Japanese and American researchers have discovered species of fish that change sexes like chameleons change color, altering their genitalia and behavior to suit the social circumstances.
The most interesting is a tiny tropical fish found off the coast of Okinawa; the fish live in groups of one dominant male and several females.
If a larger male comes along, the dominant male changes into a subservient female. But if something happens to the new dominant male, the largest female becomes a male - even if it was a male once before.
Although scientists knew certain species of fish can change gender when the opposite sex is in short supply, it was believed that such changes are irreversible - one conversion and you are out of the game.
But Matthew Grober of the University of Idaho told a meeting of the Society for Neuroscience on Sunday that at least three species of fish have been identified that can change sex repeatedly when social circumstances require it, restructuring their genitalia and their brain in an average of four days.
Biologist Grober said he and his colleagues have been able, for the first time, to induce fish to undergo such sex changes in the laboratory, enabling scientists to study accompanying changes in brain structure.
The discovery is significant, he said, because the brain region involved in the sex change is the same region recently suggested to cause transsexuality in humans.
The fish Grober studied, a variant of the gobi called Trimma okinawae, was discovered by marine biologist Tokomi Sunobe of the Natural History Museum and Institute in Chiba, Japan.
Growing to no more than 2 inches in length, the fish have an unusual culture in which the lone male not only is the dominant fish in the group but also is the primary caregiver for the group’s offspring.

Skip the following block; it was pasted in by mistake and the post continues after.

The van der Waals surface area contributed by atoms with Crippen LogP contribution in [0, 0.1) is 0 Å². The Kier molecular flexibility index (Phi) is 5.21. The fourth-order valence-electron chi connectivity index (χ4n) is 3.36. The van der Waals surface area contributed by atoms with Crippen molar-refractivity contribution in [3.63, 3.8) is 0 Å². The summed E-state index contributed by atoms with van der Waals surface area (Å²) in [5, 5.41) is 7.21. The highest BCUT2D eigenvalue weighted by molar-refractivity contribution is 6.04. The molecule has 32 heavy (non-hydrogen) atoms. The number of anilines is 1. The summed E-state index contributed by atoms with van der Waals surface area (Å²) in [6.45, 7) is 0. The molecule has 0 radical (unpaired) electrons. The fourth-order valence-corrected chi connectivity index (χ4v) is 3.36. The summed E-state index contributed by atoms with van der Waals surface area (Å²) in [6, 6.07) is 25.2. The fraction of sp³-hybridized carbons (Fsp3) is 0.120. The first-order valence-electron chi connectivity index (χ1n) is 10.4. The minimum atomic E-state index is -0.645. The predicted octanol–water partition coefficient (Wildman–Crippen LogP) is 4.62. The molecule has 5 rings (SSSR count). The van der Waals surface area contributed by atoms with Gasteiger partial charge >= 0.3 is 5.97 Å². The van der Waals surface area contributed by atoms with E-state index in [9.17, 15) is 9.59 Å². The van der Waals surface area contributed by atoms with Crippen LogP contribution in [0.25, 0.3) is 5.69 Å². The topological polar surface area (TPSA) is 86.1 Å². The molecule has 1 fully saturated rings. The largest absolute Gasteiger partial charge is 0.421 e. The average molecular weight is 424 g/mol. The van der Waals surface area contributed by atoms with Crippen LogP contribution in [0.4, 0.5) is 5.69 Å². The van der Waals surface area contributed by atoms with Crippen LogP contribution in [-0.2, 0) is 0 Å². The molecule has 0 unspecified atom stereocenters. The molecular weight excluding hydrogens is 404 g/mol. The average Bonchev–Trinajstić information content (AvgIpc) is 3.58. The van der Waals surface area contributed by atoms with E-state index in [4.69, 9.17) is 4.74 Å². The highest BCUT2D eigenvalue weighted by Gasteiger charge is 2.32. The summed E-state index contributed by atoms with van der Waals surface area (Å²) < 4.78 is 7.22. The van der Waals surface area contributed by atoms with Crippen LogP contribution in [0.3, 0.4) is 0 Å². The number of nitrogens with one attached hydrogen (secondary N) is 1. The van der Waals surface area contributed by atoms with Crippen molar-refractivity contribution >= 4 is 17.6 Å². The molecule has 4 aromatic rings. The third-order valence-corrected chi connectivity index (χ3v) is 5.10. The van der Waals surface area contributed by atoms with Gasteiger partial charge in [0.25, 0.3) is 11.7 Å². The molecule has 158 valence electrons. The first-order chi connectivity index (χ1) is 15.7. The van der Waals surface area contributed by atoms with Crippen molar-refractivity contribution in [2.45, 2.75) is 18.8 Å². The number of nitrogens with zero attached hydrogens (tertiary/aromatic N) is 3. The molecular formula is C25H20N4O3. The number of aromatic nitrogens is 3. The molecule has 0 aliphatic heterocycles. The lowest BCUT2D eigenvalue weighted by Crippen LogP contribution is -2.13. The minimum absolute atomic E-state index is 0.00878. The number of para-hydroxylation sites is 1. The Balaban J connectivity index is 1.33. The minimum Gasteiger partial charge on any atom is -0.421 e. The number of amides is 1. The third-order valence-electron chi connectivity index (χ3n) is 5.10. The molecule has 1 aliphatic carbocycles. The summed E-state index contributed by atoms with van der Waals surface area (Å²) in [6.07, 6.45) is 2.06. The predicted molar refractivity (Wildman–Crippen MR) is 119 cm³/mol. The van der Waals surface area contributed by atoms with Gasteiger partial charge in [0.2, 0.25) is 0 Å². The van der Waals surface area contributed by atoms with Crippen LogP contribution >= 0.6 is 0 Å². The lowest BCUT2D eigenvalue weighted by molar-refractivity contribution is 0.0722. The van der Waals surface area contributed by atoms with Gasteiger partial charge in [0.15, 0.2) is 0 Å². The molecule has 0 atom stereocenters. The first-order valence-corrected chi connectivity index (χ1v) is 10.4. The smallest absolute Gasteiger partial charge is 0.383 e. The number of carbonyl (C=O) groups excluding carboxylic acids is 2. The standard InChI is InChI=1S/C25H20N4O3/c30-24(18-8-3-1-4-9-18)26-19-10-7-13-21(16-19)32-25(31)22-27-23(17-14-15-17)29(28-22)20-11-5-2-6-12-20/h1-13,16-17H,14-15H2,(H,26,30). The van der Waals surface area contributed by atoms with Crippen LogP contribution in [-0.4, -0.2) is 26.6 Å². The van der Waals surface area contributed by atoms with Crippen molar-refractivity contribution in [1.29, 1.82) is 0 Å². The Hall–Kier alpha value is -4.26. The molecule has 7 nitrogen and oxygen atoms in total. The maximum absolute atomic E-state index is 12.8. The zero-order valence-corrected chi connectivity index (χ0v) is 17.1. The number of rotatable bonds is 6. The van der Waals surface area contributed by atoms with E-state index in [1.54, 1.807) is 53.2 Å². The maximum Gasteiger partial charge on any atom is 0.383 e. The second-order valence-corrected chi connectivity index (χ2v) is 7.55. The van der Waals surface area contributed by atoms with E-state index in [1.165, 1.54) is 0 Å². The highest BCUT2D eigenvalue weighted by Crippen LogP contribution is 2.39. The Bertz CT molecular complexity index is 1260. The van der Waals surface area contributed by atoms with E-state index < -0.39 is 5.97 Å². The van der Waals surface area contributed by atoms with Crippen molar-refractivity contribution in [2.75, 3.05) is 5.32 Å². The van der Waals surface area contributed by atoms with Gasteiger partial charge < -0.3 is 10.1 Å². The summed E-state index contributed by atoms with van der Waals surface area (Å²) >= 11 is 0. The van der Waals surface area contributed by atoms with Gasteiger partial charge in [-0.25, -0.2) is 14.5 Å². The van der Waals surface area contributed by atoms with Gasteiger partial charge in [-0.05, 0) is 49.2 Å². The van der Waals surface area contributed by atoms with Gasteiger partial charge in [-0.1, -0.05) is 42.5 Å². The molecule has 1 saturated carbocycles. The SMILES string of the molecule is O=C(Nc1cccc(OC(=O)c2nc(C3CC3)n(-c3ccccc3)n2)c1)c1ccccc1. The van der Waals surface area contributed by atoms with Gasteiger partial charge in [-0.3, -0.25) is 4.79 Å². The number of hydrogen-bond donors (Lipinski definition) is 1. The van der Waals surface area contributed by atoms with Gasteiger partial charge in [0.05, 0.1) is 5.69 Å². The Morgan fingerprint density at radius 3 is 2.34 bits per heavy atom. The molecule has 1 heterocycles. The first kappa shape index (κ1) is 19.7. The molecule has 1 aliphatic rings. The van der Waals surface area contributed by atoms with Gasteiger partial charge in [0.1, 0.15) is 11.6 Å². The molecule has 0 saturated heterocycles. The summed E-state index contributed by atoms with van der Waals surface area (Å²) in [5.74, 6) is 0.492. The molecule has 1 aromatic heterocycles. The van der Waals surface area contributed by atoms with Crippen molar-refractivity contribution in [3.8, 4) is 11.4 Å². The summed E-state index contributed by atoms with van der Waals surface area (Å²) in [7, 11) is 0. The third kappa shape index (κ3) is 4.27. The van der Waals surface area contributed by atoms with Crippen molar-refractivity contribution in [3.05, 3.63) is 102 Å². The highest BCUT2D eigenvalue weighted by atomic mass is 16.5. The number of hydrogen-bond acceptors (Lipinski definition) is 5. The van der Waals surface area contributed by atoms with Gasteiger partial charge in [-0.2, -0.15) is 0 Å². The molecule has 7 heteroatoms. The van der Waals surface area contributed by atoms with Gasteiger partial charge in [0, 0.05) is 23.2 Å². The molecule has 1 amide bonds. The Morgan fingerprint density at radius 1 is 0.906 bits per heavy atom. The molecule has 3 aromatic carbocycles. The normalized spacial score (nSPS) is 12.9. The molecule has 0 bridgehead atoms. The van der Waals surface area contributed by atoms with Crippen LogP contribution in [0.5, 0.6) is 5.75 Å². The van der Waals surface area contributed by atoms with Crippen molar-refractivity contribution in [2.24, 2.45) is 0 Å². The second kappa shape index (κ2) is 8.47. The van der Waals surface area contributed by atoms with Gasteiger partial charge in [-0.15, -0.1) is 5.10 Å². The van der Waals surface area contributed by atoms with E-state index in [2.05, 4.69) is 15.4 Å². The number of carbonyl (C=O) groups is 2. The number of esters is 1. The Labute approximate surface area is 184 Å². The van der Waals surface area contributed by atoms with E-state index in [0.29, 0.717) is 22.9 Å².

When the group is taken over by a larger male, however, the first male’s behavior changes completely. It abandons the young and behaves like a female, forgoing aggressive behavior toward other males and adopting the female role in courting.
Its testicles shrivel up and its vestigial ovary begins producing eggs. And its external penislike organ inverts so that it can grasp and hold onto eggs and sperm.
“The record for a change is two days,” which is much faster than the time required by fish that undergo an irreversible change.
Later, if the new dominant male is removed from the environment, the newly created female can change back to a male, with all the processes being reversed. A complete male-female-male cycle takes about 10 days, the researchers said.
Grober said he has no idea how many times this cycle can be repeated. He has just started an experiment in which “we’ll run a single fish through the cycle over and over again until it dies or stops cycling.”
By sacrificing fish immediately after the changes, Grober also has been able to study changes in the brain.
Grober said he has found changes in the ventral forebrain, specifically in cells that produce a hormone called arginine vasotocin, which is known to directly control sexspecific reproductive and parenting behaviors in a wide variety of vertebrates.
He said the cells are much larger in females than in males.
Just recently, researchers from the Netherlands reported that the size of a portion of the ventral forebrain in humans called the BSTc is larger in males than in females.
In males who believe they are females trapped in a man’s body, however, the region was even smaller than in women. Grober says that a similar difference in size may account for gender differences in the fish he is studying.
What is important, he said, is that “humans and fish have the same pieces of the engine that drives sexual differences.”
It is difficult to study the brain in humans, but “we can play with the engine in fish and find really interesting insights about human behavior.”
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